2_of_the_Molina_BoysThe San Fransisco Giants took a one game series advantage on Tuesday, after they beat the St. Louis Cardinals in unorthodox fashion. Starters John Lackey and Tim Hudson battled for their respective clubs for 6 innings, and left the game after allowing 4 runs. The Giants jumped out to a first inning 4 run advantage, after 5 straight San Fransisco batters reached base with two outs. With runners on first and second, Hunter Pence drove an double to right field to plate a run. After Lackey intentionally walked Brandon Belt to load the bases, Travis Ishikawa grooved a double to center field, and drove in all 3 runners. For the Cardinals, Kolten Wong continued to be a spark plug in the middle of their order, as the second baseman collected a double in the 2nd inning and a 2 RBI triple in the 4th. Down by a run in the 7th, Cardinals rookie outfielder Randal Grichuk drilled his first home run of the series to knot the score at four. With Lackey and Hudson out of the game after the 6th inning, both team’s bullpens held the line effectively, and sent the game into extra innings. In the 10th inning, Cardinals left-hander Randy Choate allowed the first two batters that he faced to reach base. With the winning run on second base and nobody out in the inning, Giants outfielder Gregor Blanco hoped to bunt the runners over a base and stay out of a double play; but he ended up doing a whole lot more than that. Blanco dropped a bunt right in front of the pitchers mound, but Choate through the ball wide of the first base bag and into right field foul territory. Brandon Crawford came around to score the winning run, and give the Giants a 2-1 series lead.

  • If this postseason has taught us anything, it’s that you shouldn’t give up on young players. Take Royals third baseman Mike Moustakas, for example. Instead of leaving him in the dust after initially struggling in the big leagues, Kansas City waited for him to develop at the plate. Now the 26-year old is leading the playoffs in home runs, and has been a big part of the Royals October success. Moustakas, along with other young playoff notables, should be reason for a team like the Red Sox to remain patient with Jackie Bradley and Will Middlebrooks. (Baseball postseason illustrates that patience with young players often pays off)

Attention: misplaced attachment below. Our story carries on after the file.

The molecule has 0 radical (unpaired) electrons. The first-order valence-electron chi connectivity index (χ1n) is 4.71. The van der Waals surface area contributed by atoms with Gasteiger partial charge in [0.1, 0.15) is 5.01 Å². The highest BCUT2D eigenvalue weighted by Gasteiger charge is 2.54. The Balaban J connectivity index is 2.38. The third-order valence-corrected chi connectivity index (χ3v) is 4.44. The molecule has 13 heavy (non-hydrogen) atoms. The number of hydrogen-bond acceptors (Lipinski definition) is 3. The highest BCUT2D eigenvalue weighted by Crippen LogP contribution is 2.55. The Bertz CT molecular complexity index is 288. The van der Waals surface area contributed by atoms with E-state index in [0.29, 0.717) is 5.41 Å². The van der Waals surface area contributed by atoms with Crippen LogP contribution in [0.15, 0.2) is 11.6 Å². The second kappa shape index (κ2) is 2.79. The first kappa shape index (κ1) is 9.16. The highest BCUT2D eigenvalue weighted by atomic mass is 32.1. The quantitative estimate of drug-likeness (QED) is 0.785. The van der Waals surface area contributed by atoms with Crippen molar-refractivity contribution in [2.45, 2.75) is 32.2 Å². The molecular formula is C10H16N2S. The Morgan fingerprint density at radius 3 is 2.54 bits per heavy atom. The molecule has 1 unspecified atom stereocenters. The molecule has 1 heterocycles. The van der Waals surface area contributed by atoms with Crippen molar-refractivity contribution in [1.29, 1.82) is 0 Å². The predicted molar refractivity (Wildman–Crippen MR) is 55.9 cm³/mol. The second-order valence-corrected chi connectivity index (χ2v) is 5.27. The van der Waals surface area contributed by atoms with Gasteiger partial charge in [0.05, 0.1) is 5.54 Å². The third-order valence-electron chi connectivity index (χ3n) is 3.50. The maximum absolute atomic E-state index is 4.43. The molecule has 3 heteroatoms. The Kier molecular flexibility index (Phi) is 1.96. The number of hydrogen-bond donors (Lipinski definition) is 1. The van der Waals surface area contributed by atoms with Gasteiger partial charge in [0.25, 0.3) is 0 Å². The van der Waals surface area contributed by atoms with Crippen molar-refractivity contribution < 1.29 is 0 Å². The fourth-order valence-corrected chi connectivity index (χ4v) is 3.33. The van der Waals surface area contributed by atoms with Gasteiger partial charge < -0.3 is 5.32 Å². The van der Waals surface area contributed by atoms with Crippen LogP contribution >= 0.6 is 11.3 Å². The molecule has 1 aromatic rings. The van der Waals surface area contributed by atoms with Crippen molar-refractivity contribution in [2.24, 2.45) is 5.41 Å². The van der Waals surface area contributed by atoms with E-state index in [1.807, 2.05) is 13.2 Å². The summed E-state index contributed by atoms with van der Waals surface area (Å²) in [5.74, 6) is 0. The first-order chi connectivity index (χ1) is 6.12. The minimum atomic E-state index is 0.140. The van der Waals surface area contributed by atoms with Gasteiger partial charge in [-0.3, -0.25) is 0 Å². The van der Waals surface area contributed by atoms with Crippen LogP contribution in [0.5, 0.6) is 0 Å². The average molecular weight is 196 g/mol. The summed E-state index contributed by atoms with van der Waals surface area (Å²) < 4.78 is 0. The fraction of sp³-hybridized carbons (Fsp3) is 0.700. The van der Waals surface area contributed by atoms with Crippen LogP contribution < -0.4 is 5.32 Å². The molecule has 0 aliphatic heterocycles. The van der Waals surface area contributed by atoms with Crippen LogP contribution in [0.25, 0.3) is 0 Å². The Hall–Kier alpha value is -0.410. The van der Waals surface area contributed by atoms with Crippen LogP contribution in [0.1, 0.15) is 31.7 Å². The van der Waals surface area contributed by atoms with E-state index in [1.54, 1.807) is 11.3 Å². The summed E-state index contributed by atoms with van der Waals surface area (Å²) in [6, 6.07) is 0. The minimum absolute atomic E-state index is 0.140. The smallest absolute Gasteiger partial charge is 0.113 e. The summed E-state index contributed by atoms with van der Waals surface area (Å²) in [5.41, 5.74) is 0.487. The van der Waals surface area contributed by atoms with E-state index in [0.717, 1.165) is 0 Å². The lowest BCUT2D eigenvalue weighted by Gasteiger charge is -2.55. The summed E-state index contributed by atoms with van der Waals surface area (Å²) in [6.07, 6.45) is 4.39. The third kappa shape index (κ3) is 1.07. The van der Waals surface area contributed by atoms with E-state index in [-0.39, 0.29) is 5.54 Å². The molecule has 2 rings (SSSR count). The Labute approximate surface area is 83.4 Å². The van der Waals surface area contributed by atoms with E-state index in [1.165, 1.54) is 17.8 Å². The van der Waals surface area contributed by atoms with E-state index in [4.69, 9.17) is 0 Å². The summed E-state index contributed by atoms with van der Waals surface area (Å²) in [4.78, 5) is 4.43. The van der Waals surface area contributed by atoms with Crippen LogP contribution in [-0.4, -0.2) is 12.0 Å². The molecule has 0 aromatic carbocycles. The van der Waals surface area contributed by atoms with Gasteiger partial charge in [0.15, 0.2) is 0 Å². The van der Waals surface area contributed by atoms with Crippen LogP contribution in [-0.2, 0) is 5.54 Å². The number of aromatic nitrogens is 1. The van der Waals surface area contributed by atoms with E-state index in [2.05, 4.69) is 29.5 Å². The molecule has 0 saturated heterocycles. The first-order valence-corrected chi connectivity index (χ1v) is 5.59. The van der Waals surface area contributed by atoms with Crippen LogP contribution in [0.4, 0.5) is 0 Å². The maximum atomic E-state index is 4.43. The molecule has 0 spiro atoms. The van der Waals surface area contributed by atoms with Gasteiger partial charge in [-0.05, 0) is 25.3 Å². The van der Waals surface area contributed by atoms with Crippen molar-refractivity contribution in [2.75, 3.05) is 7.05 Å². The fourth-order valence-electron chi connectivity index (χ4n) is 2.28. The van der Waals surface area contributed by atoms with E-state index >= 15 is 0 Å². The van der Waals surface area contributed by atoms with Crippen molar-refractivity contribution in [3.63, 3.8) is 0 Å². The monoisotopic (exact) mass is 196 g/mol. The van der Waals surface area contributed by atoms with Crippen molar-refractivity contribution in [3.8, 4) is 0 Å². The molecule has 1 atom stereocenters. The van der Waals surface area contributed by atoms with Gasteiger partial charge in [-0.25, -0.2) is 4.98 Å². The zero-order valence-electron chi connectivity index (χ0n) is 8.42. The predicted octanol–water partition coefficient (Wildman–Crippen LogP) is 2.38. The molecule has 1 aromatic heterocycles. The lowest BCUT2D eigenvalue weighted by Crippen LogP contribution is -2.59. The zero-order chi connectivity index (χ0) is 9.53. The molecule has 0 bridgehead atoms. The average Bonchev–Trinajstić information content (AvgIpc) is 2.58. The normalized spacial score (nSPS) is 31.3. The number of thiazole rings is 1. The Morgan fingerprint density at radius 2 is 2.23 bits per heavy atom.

• Shortly behind the starting rotation vacancies, third base is a huge question mark for the Red Sox going into the offseason. Last year, Will Middlebrooks and Xander Bogaerts provided next to nothing at the position, while Brock Holt served a steady every day player. However, Boston seems like they want to add a power to the hot corner, and will most likely look externally for a solution. While the free agent market offers few desirable options, the trade market could be where the team sets its focus. (Red Sox offseason primer: Third base)
  • When examining the Red Sox outlook at third base this offseason, it’s important to not lose Garin Cecchini in the mix. After a rough 2014 season with Triple-A Pawtucket, the 23-year old fell a bit from his high ranking in the Sox farm system. While the third baseman has struggled both offensively and defensively, he still holds a ton of promise for the future. Even with Boston’s deep pockets this winter, the team may be forced to give Cecchini the job if external options price themselves out of Boston’s market. (Is Garin Cecchini the Red Sox answer at third base?)
  • After contemplating retirement, David Ross is reportedly looking to continue his major league career for at least one more season. The 38-year old will officially hit free agency after the completion of the World Series later this month, and a return to Boston seems like a logical fit. Ross could continue to mold Christian Vazquez, and spend time top prospect Blake Swihart. (David Ross to play in 2015, return to Red Sox possible)
  • Tweet of the day: Yea, the Orioles are done.